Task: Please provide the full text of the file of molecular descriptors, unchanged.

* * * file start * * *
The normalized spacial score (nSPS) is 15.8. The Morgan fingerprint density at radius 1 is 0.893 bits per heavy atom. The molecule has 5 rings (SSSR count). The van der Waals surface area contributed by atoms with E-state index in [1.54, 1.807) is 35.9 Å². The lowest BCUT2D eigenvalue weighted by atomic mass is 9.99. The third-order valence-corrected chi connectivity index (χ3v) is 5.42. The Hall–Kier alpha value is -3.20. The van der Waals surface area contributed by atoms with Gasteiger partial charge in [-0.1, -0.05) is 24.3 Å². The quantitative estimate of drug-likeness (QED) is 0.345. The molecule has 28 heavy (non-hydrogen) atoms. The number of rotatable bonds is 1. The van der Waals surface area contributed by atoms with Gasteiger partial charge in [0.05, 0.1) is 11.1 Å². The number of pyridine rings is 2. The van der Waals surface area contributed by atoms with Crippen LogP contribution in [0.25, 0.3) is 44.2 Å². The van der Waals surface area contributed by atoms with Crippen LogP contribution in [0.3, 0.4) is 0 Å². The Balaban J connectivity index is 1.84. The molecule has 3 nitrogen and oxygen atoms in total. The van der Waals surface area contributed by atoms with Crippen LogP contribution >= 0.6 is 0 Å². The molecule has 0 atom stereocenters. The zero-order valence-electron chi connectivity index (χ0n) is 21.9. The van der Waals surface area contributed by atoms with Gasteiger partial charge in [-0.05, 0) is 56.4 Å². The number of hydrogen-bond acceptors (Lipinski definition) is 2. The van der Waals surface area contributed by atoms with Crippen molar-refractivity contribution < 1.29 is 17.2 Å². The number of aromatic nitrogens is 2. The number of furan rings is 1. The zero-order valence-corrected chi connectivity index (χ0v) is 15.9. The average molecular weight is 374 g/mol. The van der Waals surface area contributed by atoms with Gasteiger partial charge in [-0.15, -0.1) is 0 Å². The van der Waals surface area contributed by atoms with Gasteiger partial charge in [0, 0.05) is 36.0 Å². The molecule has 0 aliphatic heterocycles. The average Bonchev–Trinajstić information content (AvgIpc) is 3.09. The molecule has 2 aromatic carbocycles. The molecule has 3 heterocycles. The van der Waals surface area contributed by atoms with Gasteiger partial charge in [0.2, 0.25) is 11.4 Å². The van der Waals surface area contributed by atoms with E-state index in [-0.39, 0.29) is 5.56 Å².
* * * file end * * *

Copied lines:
The normalized spacial score (nSPS) is 15.8. The Morgan fingerprint density at radius 1 is 0.893 bits per heavy atom. The molecule has 5 rings (SSSR count). The van der Waals surface area contributed by atoms with E-state index in [1.54, 1.807) is 35.9 Å². The lowest BCUT2D eigenvalue weighted by atomic mass is 9.99. The third-order valence-corrected chi connectivity index (χ3v) is 5.42. The Hall–Kier alpha value is -3.20. The van der Waals surface area contributed by atoms with Gasteiger partial charge in [-0.1, -0.05) is 24.3 Å². The quantitative estimate of drug-likeness (QED) is 0.345. The molecule has 28 heavy (non-hydrogen) atoms. The number of rotatable bonds is 1. The van der Waals surface area contributed by atoms with Gasteiger partial charge in [0.05, 0.1) is 11.1 Å². The number of pyridine rings is 2. The van der Waals surface area contributed by atoms with Crippen LogP contribution in [0.25, 0.3) is 44.2 Å². The van der Waals surface area contributed by atoms with Crippen LogP contribution in [0.3, 0.4) is 0 Å². The Balaban J connectivity index is 1.84. The molecule has 3 nitrogen and oxygen atoms in total. The van der Waals surface area contributed by atoms with Crippen LogP contribution >= 0.6 is 0 Å². The molecule has 0 atom stereocenters. The zero-order valence-electron chi connectivity index (χ0n) is 21.9. The van der Waals surface area contributed by atoms with Gasteiger partial charge in [-0.05, 0) is 56.4 Å². The number of hydrogen-bond acceptors (Lipinski definition) is 2. The van der Waals surface area contributed by atoms with Crippen molar-refractivity contribution < 1.29 is 17.2 Å². The number of aromatic nitrogens is 2. The number of furan rings is 1. The zero-order valence-corrected chi connectivity index (χ0v) is 15.9. The average molecular weight is 374 g/mol. The van der Waals surface area contributed by atoms with Gasteiger partial charge in [-0.15, -0.1) is 0 Å². The van der Waals surface area contributed by atoms with Gasteiger partial charge in [0, 0.05) is 36.0 Å². The molecule has 0 aliphatic heterocycles. The average Bonchev–Trinajstić information content (AvgIpc) is 3.09. The molecule has 2 aromatic carbocycles. The molecule has 3 heterocycles. The van der Waals surface area contributed by atoms with Gasteiger partial charge in [0.2, 0.25) is 11.4 Å². The van der Waals surface area contributed by atoms with E-state index in [-0.39, 0.29) is 5.56 Å².